Antifa becomes ideal boogeyman for political right


Ethan Singleton, Hook Editor

Back in their lynching days, members of the Ku Klux Klan wore white sheets that covered their faces during their activities. They did this to hide their true identities and because it created an unmistakable aesthetic that struck fear into their opponents.

Decades later, Antifa wears black masks for more or less the same reasons. This is not to equate the two, but it calls attention to a fatal flaw in Antifa’s whole approach to activism.

When you show up at a demonstration wearing this attire, you are not there as an American expressing your point of view in our democratic process. You are just a bunch of weird guys in masks making everyone around you uncomfortable.

Antifa derives its name from Antifaschistische Aktion, the Weimar Republic anti-fascist network which frequently clashed with Nazis in the 1930s. A loosely organized group of far left radicals in the United States with the derivative title Antifa rose to prominence this year and have since shown up and caused havoc at numerous right wing rallies.

The uncomfortableness that the group causes with their behavior and actions may have permanently turned to fear after the events in Berkeley where, on Aug 27, five Antifa protesters aggressively assaulted right wing demonstrators with pepper spray, clubs and windmill kicks.

Regardless of the actual threat they present to public safety, which is not much in the big picture, Antifa has effectively become the political right’s ideal boogeyman, surpassing even Black Lives Matter.

Their movement is based on vigilantism against the threats of fascism and bigotry. Their New York City sect describes themselves thus, “Since 2010, New York City Antifa has been dedicated to research on, and action against, fascist cultural and political organizing in New York City.”

Our President is a mentally impaired reality TV star who is turning America into even more of an oligarchy than it already is. He frequently compliments dictators on their “leadership,” publicly disparages both the judicial branch and the free press, and demands “loyalty” from his staff, as opposed to loyalty to the country.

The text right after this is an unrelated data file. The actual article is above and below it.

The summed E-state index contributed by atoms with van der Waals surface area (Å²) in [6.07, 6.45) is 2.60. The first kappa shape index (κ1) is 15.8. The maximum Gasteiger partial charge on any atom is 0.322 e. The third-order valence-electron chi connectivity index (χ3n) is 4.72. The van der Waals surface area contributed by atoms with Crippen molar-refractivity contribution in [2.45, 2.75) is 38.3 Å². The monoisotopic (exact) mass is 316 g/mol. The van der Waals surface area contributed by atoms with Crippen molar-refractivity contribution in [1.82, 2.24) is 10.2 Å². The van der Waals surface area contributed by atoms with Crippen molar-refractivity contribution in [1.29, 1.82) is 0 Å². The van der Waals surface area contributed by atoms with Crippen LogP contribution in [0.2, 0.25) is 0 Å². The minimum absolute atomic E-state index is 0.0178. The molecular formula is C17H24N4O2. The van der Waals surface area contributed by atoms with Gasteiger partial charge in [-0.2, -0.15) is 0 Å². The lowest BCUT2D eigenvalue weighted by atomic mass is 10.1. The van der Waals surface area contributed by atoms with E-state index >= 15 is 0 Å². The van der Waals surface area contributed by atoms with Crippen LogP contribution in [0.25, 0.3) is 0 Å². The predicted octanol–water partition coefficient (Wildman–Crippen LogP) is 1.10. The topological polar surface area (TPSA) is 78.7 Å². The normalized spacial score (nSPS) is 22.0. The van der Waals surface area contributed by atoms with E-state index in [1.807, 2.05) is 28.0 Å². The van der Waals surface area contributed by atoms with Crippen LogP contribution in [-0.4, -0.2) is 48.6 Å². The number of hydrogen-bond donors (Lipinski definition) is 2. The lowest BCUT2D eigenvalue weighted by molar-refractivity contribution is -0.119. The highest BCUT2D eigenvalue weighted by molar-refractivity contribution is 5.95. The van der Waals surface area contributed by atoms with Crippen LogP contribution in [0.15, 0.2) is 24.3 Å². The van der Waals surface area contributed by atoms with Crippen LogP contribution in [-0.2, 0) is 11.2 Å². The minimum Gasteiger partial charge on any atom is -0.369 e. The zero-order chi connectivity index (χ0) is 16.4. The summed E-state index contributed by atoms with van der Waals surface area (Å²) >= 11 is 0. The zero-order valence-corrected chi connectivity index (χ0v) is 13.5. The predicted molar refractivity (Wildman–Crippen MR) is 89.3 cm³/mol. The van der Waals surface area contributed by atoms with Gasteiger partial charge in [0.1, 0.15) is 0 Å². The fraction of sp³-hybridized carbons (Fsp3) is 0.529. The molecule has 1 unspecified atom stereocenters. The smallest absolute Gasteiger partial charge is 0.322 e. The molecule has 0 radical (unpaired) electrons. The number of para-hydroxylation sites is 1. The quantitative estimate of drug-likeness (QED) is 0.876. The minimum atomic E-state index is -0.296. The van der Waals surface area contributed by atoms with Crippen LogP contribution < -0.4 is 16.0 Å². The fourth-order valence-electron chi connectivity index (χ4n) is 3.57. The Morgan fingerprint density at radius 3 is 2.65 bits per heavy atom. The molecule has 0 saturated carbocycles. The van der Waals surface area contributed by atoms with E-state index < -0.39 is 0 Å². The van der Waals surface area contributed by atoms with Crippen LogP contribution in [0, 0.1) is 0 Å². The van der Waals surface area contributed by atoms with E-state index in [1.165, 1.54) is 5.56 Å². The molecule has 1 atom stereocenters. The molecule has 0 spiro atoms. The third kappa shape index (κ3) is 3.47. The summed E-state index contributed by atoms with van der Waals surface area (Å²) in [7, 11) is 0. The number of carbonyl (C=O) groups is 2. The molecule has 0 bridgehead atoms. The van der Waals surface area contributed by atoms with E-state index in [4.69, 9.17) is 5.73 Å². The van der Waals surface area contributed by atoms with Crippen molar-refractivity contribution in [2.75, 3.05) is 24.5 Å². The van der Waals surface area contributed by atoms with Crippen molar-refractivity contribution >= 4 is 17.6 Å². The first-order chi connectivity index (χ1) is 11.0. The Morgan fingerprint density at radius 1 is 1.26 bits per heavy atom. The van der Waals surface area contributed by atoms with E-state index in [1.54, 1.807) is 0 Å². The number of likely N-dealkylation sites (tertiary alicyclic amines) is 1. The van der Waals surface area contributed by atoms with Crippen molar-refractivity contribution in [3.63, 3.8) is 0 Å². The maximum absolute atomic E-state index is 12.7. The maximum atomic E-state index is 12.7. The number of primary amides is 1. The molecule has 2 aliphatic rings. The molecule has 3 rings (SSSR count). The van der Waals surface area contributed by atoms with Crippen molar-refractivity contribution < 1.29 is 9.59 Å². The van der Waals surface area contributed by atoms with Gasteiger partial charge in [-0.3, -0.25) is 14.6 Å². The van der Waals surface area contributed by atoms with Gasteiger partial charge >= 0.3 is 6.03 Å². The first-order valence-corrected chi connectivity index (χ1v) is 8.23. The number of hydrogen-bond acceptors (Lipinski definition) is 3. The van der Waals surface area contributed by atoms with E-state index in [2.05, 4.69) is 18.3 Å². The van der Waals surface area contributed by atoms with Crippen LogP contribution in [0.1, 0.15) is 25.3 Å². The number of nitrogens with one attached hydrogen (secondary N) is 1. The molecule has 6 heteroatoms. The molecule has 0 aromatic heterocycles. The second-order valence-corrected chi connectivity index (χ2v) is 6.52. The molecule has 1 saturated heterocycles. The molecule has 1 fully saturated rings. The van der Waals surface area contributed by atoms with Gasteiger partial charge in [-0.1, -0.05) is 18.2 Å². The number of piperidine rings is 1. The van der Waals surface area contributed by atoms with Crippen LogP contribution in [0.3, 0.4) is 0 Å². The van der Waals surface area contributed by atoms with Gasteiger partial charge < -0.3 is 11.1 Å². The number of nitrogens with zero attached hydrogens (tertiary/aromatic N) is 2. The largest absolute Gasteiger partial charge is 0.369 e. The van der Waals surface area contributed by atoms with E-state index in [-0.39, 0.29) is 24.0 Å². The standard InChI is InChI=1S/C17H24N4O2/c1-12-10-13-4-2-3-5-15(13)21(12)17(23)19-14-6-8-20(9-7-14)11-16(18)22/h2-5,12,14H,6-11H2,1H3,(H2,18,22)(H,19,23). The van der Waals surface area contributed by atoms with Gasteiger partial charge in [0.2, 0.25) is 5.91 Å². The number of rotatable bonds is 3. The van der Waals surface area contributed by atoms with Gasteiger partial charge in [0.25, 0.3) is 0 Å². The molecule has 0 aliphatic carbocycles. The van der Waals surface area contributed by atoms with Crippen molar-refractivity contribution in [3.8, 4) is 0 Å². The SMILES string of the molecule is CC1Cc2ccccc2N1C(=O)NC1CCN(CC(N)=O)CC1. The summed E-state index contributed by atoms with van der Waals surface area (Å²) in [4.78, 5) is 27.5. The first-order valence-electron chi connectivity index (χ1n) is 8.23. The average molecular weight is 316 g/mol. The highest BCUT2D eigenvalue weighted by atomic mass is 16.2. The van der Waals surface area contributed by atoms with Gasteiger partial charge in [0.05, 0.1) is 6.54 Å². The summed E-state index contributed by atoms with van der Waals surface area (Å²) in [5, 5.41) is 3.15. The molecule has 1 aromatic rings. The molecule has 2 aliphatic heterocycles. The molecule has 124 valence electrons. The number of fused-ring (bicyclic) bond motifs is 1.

The integrity of the United States is at stake. It is not okay. But violence and overall scariness do not help the situation.

Antifa claims to see its role as fighting fascist forces and bigoted hate groups who take to the streets to deprive people of their security and liberty.

To their credit, during recent clashes in Charlottesville, Antifa helped bring several people, including famous political activist Cornell West, to safety, as was chronicled in a Aug. 16 Slate article. However, this service could be easily accomplished without the weapons and without the threatening rhetoric and costumes.

Most importantly though, Antifa is ignoring the broader war that is being fought and that matters most: the war for public opinion. The leadership in our country has gotten as bad as it is because the wrong people have been able to gain enough public support to carry out their agenda.

The reasons for this are multifaceted, including demographic shifts, partisan media, and economic disparity.

The only way America can truly get itself out of the mess it is currently in is by getting public opinion on the side of responsible governance, instead of authoritarian populism. The message people get from the scenes at Antifa protests, on the other hand, is not one of resistance against fascism, but of a chaotic situation which requires a strong police response.

America is not becoming Nazi Germany and Trump is not a dictator, despite his ego. Our constitution is too rigorous to allow him to assume truly fascist authority, but the stakes are still as high as stakes get.

Unfortunately, Antifa are at best a distracting spectacle, and at worst a generous offering to the authoritarian right, who have never been in more need of a means of deflection than they are now with Trump as their leader.